Hybrid cryptosystems, as @kelala has mentioned, are used in practice in favour of public-key encryption systems. It's not a particularity of Elliptic Curve vs Integer-Group based cryptosystems: it's rather that bit-twiddling (symmetric-key) cyphers are much faster than algebraic (public-key) ones.
So, what we do is to create a symmetric key and use a public-key scheme to encrypt it in the KEM/DEM paradigm (and also 2) and then use a symmetric scheme to actually encrypt.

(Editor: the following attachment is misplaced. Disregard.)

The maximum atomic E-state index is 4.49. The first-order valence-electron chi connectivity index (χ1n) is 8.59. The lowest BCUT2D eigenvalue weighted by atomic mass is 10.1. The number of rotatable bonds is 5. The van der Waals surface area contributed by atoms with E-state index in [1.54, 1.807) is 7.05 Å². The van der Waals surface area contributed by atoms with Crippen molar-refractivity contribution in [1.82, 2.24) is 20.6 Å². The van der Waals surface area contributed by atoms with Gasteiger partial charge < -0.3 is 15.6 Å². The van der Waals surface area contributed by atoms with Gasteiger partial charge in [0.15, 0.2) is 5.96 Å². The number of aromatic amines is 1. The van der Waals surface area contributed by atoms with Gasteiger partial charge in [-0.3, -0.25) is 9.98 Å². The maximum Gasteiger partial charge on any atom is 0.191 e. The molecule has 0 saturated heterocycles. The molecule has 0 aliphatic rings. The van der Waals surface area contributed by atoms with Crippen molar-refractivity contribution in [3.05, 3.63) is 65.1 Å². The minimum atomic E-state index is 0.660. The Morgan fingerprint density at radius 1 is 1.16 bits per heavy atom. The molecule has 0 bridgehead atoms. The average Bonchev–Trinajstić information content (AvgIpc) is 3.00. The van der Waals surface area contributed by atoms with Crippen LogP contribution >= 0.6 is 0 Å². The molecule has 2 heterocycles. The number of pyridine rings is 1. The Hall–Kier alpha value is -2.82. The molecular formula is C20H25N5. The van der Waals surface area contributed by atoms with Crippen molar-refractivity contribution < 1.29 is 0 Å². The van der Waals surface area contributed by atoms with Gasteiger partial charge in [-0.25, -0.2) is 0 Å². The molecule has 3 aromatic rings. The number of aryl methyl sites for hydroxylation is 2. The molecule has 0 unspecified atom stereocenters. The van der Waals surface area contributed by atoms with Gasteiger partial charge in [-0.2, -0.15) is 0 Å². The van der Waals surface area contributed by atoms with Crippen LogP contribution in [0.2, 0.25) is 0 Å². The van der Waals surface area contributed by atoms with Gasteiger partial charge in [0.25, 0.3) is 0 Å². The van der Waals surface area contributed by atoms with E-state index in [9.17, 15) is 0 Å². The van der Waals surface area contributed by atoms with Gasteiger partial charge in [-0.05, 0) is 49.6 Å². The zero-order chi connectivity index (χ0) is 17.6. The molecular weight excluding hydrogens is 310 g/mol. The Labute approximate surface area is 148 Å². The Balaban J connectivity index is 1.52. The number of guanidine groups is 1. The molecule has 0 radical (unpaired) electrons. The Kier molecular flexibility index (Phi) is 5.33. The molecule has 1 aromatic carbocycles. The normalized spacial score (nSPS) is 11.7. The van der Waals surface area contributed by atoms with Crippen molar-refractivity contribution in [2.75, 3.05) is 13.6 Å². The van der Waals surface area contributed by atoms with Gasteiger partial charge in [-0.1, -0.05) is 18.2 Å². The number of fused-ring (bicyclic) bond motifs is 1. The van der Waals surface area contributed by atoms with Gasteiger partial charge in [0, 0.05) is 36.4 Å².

Also, keep in mind that even if you do encryption wholly in an Elliptic Curve, you probably need a hash function at some point that maps the text message (a sequence of bytes) to a field element or a curve point itself.
You can look up the work of Icart, Fouque, Tibouchi, Coron, Maurer and others, for examples of how to do this (depending on the curve family you're targetting)